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 Forum index » DIY Hardware and Software » Lunettas - circuits inspired by Stanley Lunetta
super simple 40106 VCO with expo or linear control
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remork



Joined: Aug 02, 2009
Posts: 25
Location: bhellgium

PostPosted: Mon Aug 13, 2012 7:09 am    Post subject: Reply with quote  Mark this post and the followings unread

i'm thinking a resistor/pot in series with the diode should give you saw to tri on the Q3 output. at the same time it would give you 0 - 50 % PWM on the Q2 output.
unfortunately, it would also change the frequency. :/

breadboarding as we speak. thanks synthmonger, simple saw VCO is just what i was looking for!
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Tomoroh Hidari



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PostPosted: Tue Sep 18, 2012 6:11 am    Post subject: Reply with quote  Mark this post and the followings unread

so, i breadboarded this circuit last night and overall it works pretty fine. the level of the saw out is, however quite noticeably lower than that of the pulse out. is this a feature or a bug?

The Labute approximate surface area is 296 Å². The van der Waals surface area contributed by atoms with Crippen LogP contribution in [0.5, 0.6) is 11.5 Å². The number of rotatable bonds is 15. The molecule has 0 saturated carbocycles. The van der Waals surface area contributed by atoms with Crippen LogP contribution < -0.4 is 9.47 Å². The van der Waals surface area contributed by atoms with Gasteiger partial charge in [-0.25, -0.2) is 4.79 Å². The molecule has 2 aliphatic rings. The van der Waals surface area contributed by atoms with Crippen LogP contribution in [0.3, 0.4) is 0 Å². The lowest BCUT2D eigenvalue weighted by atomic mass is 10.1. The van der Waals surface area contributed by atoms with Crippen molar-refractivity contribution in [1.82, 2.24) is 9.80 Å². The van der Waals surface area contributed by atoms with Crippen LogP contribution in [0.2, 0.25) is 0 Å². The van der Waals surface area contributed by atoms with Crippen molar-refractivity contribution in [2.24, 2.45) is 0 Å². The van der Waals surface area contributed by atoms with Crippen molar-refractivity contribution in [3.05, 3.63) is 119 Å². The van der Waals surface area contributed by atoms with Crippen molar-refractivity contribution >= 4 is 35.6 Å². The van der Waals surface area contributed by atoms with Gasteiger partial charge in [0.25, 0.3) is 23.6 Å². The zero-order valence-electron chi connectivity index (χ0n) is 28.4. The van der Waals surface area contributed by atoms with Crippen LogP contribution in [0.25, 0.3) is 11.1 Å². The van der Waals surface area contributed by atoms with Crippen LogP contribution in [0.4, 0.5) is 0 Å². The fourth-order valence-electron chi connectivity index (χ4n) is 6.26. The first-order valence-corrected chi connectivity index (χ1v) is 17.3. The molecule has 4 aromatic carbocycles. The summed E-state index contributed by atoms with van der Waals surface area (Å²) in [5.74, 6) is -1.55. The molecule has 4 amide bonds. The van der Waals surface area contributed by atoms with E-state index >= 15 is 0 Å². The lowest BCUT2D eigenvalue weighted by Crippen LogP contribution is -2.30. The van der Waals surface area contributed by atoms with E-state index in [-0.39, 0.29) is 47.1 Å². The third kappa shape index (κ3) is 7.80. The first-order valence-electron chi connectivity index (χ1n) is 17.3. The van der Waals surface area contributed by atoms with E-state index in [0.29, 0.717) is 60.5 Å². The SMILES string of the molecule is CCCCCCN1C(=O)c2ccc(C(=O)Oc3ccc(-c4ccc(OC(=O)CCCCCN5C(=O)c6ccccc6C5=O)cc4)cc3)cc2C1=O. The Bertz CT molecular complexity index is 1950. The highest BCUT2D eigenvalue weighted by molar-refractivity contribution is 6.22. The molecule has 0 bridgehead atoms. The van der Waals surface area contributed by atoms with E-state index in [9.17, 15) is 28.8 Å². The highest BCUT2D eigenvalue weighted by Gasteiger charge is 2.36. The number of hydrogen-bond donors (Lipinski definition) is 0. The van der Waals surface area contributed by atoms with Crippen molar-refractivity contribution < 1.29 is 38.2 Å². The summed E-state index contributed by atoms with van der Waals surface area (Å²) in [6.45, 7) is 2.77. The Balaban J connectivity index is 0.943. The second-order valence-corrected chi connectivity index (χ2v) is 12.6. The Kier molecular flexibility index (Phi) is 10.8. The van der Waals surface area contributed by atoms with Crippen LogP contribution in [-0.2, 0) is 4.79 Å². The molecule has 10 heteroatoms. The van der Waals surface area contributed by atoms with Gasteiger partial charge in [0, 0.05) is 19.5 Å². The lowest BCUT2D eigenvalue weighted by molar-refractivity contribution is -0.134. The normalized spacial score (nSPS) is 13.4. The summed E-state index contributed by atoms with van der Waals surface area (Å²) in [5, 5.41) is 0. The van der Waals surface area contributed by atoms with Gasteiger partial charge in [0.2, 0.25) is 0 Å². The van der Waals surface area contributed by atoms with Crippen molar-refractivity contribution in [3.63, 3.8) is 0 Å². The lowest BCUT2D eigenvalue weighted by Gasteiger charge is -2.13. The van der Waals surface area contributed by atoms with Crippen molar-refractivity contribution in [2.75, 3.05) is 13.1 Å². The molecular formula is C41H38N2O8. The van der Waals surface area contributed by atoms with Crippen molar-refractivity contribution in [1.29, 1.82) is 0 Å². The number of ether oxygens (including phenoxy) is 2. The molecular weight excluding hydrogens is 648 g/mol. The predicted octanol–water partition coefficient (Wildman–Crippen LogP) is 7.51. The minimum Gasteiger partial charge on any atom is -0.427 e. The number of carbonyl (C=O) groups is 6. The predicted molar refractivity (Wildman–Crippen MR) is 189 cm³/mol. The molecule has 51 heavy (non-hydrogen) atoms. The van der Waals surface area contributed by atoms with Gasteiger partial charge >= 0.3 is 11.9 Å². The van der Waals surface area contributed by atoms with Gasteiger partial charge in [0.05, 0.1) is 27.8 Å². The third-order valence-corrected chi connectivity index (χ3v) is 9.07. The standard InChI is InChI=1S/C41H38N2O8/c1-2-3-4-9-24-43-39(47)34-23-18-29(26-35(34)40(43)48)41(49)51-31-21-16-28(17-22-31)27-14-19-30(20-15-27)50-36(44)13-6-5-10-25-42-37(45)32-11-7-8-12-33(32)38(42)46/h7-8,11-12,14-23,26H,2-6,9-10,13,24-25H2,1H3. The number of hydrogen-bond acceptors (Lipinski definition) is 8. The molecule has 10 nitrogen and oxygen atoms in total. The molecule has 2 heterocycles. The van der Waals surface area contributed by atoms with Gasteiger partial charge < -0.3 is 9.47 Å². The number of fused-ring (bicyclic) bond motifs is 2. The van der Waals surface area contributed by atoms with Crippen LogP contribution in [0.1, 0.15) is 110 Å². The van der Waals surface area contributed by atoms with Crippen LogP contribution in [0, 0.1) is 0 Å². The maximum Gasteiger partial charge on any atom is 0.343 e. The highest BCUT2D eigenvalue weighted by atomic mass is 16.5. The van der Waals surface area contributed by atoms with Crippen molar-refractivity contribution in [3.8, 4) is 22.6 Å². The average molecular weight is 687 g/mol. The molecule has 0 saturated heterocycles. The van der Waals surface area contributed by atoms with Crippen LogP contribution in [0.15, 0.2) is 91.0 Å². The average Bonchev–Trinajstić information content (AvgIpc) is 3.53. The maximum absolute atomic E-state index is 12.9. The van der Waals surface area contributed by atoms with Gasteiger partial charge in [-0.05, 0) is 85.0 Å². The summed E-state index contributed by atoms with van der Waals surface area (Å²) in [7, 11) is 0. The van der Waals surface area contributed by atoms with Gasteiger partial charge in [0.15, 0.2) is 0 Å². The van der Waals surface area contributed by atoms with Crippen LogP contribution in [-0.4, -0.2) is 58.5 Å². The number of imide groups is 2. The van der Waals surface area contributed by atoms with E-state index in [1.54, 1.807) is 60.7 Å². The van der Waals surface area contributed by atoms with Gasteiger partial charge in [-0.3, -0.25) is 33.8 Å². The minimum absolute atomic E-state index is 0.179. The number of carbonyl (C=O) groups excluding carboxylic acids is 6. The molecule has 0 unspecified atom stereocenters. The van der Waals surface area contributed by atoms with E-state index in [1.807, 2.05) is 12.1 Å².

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JingleJoe



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PostPosted: Wed Sep 19, 2012 3:29 am    Post subject: Reply with quote  Mark this post and the followings unread

That is because the saw wave is only oscillating between the upper and lower bounds of the schmit trigger.
You can simply add an amplifier with offset removal or an input capacitor to remove the DC offset, which will get it up to the desired voltage.


By the way, remork, that doesn't work, it just increases the charge time but sets it to a constant time which does not alter with changing control voltages. I've tried a number of different variants of this VCO, with transistors in the feedback path and all sorts of things, but the initial design is the best. Except that I use an op amp buffer and a comparator for PWM.

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Tomoroh Hidari



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PostPosted: Thu Sep 20, 2012 9:03 pm    Post subject: Reply with quote  Mark this post and the followings unread

ah, thanks for the info jinglejoe.
out of curiosity I breaboarded the 'single op-amp version' (http://electro-music.com/forum/topic-49901.html) of this circuit on a second breaboard using one opamp from a 324. rather than using a 100nf (or, as it says in the post 10nf) cap going to ground from the opamp input, I swapped it for a 470nF (I think - need to check again, once i'm at home), as with the 100nf I tried first I didn't get anything below somewhere between (roughly estimated) 700-1000 hz.
interestingly on the opamp version it is exactly the other way round - the saw is louder than the pulse (and i'm starting to suspect there's some logic - sorry, probably not the best word...hm, rather simple electronic principle - behind that as well).